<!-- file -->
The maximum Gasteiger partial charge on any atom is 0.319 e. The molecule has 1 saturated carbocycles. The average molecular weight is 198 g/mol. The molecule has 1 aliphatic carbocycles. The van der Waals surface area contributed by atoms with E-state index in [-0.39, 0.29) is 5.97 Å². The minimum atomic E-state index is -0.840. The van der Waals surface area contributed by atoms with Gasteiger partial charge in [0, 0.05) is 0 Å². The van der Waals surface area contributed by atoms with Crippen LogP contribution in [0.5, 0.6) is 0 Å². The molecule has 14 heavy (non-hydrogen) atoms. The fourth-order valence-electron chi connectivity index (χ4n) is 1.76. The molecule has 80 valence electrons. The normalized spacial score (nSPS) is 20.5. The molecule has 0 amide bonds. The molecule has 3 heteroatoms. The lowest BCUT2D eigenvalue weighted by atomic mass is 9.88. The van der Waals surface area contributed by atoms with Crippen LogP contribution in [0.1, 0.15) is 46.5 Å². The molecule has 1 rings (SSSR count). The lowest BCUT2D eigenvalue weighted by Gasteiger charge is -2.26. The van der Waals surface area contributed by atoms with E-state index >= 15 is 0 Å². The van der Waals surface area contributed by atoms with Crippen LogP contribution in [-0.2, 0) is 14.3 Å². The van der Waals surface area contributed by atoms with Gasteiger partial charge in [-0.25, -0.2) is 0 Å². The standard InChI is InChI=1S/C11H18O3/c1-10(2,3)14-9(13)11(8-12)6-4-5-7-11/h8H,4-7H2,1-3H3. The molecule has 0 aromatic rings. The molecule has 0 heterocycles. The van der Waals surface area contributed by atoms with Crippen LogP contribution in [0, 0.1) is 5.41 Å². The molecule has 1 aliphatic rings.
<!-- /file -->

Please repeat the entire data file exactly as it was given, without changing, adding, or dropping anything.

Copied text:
The maximum Gasteiger partial charge on any atom is 0.319 e. The molecule has 1 saturated carbocycles. The average molecular weight is 198 g/mol. The molecule has 1 aliphatic carbocycles. The van der Waals surface area contributed by atoms with E-state index in [-0.39, 0.29) is 5.97 Å². The minimum atomic E-state index is -0.840. The van der Waals surface area contributed by atoms with Gasteiger partial charge in [0, 0.05) is 0 Å². The van der Waals surface area contributed by atoms with Crippen LogP contribution in [0.5, 0.6) is 0 Å². The molecule has 14 heavy (non-hydrogen) atoms. The fourth-order valence-electron chi connectivity index (χ4n) is 1.76. The molecule has 80 valence electrons. The normalized spacial score (nSPS) is 20.5. The molecule has 0 amide bonds. The molecule has 3 heteroatoms. The lowest BCUT2D eigenvalue weighted by atomic mass is 9.88. The van der Waals surface area contributed by atoms with Crippen LogP contribution in [0.1, 0.15) is 46.5 Å². The molecule has 1 rings (SSSR count). The lowest BCUT2D eigenvalue weighted by Gasteiger charge is -2.26. The van der Waals surface area contributed by atoms with E-state index >= 15 is 0 Å². The van der Waals surface area contributed by atoms with Crippen LogP contribution in [-0.2, 0) is 14.3 Å². The van der Waals surface area contributed by atoms with Gasteiger partial charge in [-0.25, -0.2) is 0 Å². The standard InChI is InChI=1S/C11H18O3/c1-10(2,3)14-9(13)11(8-12)6-4-5-7-11/h8H,4-7H2,1-3H3. The molecule has 0 aromatic rings. The molecule has 0 heterocycles. The van der Waals surface area contributed by atoms with Crippen LogP contribution in [0, 0.1) is 5.41 Å². The molecule has 1 aliphatic rings.